|Publication number||US999674 A|
|Publication date||Aug 1, 1911|
|Filing date||May 17, 1910|
|Priority date||May 17, 1910|
|Publication number||US 999674 A, US 999674A, US-A-999674, US999674 A, US999674A|
|Original Assignee||Johannes Sartig|
|Export Citation||BiBTeX, EndNote, RefMan|
|Referenced by (8), Classifications (1)|
|External Links: USPTO, USPTO Assignment, Espacenet|
J. SARTIG. METHOD OF REMOVING NIOOTIN FROM TOBACCO.
APPLICATION FILED MAY 17,1910v Patented'Aug. 1, 1911.
EA ii)? 85565 JOHANNES SABTIG, OF NIKOLASSEE, NEAR BERLIN, GERMANY.
METHOD OF REMOVING NICOTIN FROM TOBACCO.
Specification of Letters fiatent.
' Patented Aug. i, ran.
Application filed May 17, 1810. Serial No. 561,823.
To all whom it may concern:
Be it known that I, JoHANNEs SARTIG, a citizen of the Empire of Germany, residin at Nikolassee, near Berlin, in the Empire Germany, have invented a new and useful Method of Removing Nicotiri from Tobacco, of which the following is a specification.
The known methods of removing nicotin from tobacco or tobacco products by means of high pressure or superheated steam present the defect, that together with the nice- -tin also certain quantities of other volatile constitutent parts of the tobacco, more particularly a good deal of the aroma and of the tobacco resin, are removed from the tobaccoa For the manufacture of nicotin, of course, this fact is of no importance, but for the purpose of smoking this defect is most objectionable, since the quality of the tobacco is necessarily essentially reduced for want of a great part of the aroma and of the tobacco resin, more particularly because the elasticity of. the tobacco is diminished and this the more the higher the temperature is at which the tobacco was-treated, so that the tobacco becomes more or less fragile and consequently in proportion useless.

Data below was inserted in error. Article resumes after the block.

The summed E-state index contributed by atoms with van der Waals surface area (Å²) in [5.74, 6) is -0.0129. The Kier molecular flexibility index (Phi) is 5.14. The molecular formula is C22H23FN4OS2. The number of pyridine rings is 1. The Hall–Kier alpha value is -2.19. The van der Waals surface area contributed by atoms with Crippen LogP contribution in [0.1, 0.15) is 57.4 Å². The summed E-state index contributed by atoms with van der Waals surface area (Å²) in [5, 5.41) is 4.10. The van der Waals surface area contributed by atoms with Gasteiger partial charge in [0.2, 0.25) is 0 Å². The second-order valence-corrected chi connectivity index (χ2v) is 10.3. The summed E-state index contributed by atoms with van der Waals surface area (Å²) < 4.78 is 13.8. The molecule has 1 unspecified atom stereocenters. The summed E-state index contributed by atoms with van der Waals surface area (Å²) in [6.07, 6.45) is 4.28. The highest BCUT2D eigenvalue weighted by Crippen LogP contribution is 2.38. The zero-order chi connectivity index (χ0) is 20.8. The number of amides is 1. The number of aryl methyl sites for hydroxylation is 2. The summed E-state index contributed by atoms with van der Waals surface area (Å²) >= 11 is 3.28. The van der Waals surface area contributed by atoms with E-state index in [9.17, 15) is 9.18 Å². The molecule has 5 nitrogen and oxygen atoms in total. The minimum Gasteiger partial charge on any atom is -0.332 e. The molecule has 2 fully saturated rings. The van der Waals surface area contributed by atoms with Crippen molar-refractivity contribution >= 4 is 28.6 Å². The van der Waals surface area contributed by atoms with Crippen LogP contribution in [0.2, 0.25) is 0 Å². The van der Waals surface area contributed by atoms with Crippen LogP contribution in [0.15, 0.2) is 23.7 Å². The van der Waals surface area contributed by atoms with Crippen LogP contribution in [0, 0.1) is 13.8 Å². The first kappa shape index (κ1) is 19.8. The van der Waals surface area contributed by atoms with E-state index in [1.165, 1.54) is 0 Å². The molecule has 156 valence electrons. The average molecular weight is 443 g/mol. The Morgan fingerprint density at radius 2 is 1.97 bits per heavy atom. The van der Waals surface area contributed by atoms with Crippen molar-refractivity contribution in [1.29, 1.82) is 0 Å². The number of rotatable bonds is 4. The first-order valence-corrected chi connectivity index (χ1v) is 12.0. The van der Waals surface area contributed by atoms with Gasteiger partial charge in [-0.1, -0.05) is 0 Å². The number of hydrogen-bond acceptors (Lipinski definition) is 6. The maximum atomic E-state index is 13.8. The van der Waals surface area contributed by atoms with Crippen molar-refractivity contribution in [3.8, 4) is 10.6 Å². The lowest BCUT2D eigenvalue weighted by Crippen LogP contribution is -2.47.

In the usual fermentation of the tobacco in general the temperature of the latter is not permitted to exceed from to centigrade. Only in the subsequent complete drying of the tobacco and of the tobacco ribs or stalks higher temperatures are employed, many of the experts being of the opinion, that the temperature inthe drying room should never rise beyond 65 centigrade, and that by increasing thetemperature up to or 90 centigrade already the aroma and the elasticity of the tobacco 40 sufier considerable damage. In view of. this fact it would seem, that at temperatures of 100 oentigrade and more oi" the steam the quality of the tobacco will be essentially in-. jured and this the more the higher the temperature is at which the tobacco is treated and the longer the time is during which it is exposed to this high temperature above 100 centigrade. My invention consists in a new method of removing nicotin from tobacco while on the one hand preserving as much as possible the quality of, the tobacco as regards aroma and elasticity and on the other hand obtaining the nicotinin its undecomposed state from the-tobacco, For'attaining this effect, it is absolutely necessary to treat the tobacco at as low a temperature as possible and to avoid every oxidation of the substances con tained in the tobacco, so that every contamination of the treated tobacco with products of the oxidation of the substances and with so-called resinified matters is rendered impossible, while at the same time the nicotin removed from the tobacco is recovered in its undecomposed state. These important requirements are fulfilled with none of the hitherto known methods, but are completely satisfied bymy new method,